Simplifying Development with Visual Studio Database Projects
Peter learns something by listening to readers: Visual Studio database projects provide a great environment for making changes to your databases. Here's a brief introduction about how they'll make life easier for you and all the steps for setting one up.
In a series of comments to one of my earlier columns, I was whining about how hard it is to manage database changes as part of a typical development project, especially if you have to work with stored procedures (as I do on my current client's project). A reader, obviously tired with my bellyaching, recommended that I take a look at Visual Studio database projects. I did and I think I'm in love. I've already added a database project for my client's database to the Visual Studio 2013 solution for our current project and I'm using that database project as the central point of control for all of the project's database changes.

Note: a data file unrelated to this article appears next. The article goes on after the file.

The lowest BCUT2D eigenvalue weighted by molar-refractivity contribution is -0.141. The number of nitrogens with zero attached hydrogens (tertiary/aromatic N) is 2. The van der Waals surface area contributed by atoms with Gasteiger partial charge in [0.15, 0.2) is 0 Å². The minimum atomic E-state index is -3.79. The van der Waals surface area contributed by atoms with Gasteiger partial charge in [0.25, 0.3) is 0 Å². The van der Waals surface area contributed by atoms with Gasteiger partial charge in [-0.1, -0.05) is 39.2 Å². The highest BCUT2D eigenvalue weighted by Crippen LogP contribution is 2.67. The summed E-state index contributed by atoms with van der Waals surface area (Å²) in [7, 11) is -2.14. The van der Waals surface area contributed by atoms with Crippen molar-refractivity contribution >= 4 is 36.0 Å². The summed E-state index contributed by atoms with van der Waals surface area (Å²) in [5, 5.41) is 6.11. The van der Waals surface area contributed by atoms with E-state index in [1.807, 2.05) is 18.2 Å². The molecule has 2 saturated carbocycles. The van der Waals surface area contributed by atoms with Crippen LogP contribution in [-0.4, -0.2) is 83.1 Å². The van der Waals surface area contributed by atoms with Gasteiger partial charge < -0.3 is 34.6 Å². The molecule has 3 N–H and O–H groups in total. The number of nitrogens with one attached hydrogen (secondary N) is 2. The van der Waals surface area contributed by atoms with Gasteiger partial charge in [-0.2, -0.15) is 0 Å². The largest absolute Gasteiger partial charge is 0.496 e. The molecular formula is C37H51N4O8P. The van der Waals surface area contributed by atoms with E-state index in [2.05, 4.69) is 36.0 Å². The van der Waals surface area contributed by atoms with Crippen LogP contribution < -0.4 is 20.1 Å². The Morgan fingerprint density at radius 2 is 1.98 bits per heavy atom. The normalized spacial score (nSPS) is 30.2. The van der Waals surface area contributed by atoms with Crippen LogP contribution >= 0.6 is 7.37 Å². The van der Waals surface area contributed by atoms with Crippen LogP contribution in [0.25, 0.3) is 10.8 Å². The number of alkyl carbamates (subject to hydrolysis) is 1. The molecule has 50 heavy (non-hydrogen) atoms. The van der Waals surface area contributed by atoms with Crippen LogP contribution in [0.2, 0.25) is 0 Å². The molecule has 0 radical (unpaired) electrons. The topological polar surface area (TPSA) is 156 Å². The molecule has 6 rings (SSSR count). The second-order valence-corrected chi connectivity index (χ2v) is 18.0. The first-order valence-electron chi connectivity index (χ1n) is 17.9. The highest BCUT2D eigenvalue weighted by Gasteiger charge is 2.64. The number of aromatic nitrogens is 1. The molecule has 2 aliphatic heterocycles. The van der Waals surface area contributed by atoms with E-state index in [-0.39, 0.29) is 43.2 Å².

Benefits, Caveats and Downloads
Effectively, a database project converts all of the objects in your database (table designs, stored procedures) into text files -- text files that can be searched, modified and stored in source control just like your code files. A database project also includes designers for working with these files. Visual Studio cross-references those files to give you a higher level of IntelliSense support for working with stored procedures than you'll ever get in SQL Server Management Studio.
You also get a staging database where you can make your changes before updating your production or development database and a schema comparison tool for determining, after the fact, what changes you've made. Effectively, you get an isolated database environment for trying out database changes.
Some caveats are worth mentioning. The tools I use here only work with SQL Server 2005 or later. And, while you should get the same results in any version of Visual Studio, I'm working in Visual Studio 2012. It's also entirely possible that my current infatuation with database projects is just a crush and, in a month, I'll find database projects aren't meeting my needs … but I don't think so. Even with all those caveats, my advice is, "Don't be like me." If you're working with a database you should investigate database projects now.